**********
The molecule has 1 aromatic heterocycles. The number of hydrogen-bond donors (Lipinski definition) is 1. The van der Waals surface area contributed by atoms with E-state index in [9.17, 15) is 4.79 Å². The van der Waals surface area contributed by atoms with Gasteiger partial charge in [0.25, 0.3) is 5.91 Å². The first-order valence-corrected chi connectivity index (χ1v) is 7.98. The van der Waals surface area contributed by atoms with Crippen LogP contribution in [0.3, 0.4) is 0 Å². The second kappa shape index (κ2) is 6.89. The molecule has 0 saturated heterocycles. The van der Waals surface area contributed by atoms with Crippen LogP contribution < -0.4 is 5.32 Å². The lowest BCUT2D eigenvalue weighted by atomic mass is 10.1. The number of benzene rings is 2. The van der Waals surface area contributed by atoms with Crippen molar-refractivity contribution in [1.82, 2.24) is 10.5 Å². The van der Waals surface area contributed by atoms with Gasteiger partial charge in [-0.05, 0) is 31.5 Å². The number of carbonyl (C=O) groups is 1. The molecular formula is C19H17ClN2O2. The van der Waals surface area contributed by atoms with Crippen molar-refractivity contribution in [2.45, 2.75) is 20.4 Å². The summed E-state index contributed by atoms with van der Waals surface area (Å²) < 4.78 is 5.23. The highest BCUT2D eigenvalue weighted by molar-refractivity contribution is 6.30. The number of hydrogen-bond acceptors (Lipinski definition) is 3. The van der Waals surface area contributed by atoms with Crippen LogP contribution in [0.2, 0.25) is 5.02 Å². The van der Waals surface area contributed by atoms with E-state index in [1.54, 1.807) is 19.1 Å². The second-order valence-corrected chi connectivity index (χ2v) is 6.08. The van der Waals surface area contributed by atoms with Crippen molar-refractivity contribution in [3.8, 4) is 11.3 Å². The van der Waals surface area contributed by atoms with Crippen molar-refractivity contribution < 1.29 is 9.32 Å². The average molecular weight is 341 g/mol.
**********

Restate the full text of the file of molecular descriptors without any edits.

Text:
The molecule has 1 aromatic heterocycles. The number of hydrogen-bond donors (Lipinski definition) is 1. The van der Waals surface area contributed by atoms with E-state index in [9.17, 15) is 4.79 Å². The van der Waals surface area contributed by atoms with Gasteiger partial charge in [0.25, 0.3) is 5.91 Å². The first-order valence-corrected chi connectivity index (χ1v) is 7.98. The van der Waals surface area contributed by atoms with Crippen LogP contribution in [0.3, 0.4) is 0 Å². The second kappa shape index (κ2) is 6.89. The molecule has 0 saturated heterocycles. The van der Waals surface area contributed by atoms with Crippen LogP contribution < -0.4 is 5.32 Å². The lowest BCUT2D eigenvalue weighted by atomic mass is 10.1. The number of benzene rings is 2. The van der Waals surface area contributed by atoms with Crippen molar-refractivity contribution in [1.82, 2.24) is 10.5 Å². The van der Waals surface area contributed by atoms with Gasteiger partial charge in [-0.05, 0) is 31.5 Å². The number of carbonyl (C=O) groups is 1. The molecular formula is C19H17ClN2O2. The van der Waals surface area contributed by atoms with Crippen molar-refractivity contribution in [2.45, 2.75) is 20.4 Å². The summed E-state index contributed by atoms with van der Waals surface area (Å²) < 4.78 is 5.23. The highest BCUT2D eigenvalue weighted by molar-refractivity contribution is 6.30. The number of hydrogen-bond acceptors (Lipinski definition) is 3. The van der Waals surface area contributed by atoms with Crippen LogP contribution in [0.2, 0.25) is 5.02 Å². The van der Waals surface area contributed by atoms with E-state index in [1.54, 1.807) is 19.1 Å². The second-order valence-corrected chi connectivity index (χ2v) is 6.08. The van der Waals surface area contributed by atoms with Crippen molar-refractivity contribution in [3.8, 4) is 11.3 Å². The van der Waals surface area contributed by atoms with Crippen molar-refractivity contribution < 1.29 is 9.32 Å². The average molecular weight is 341 g/mol.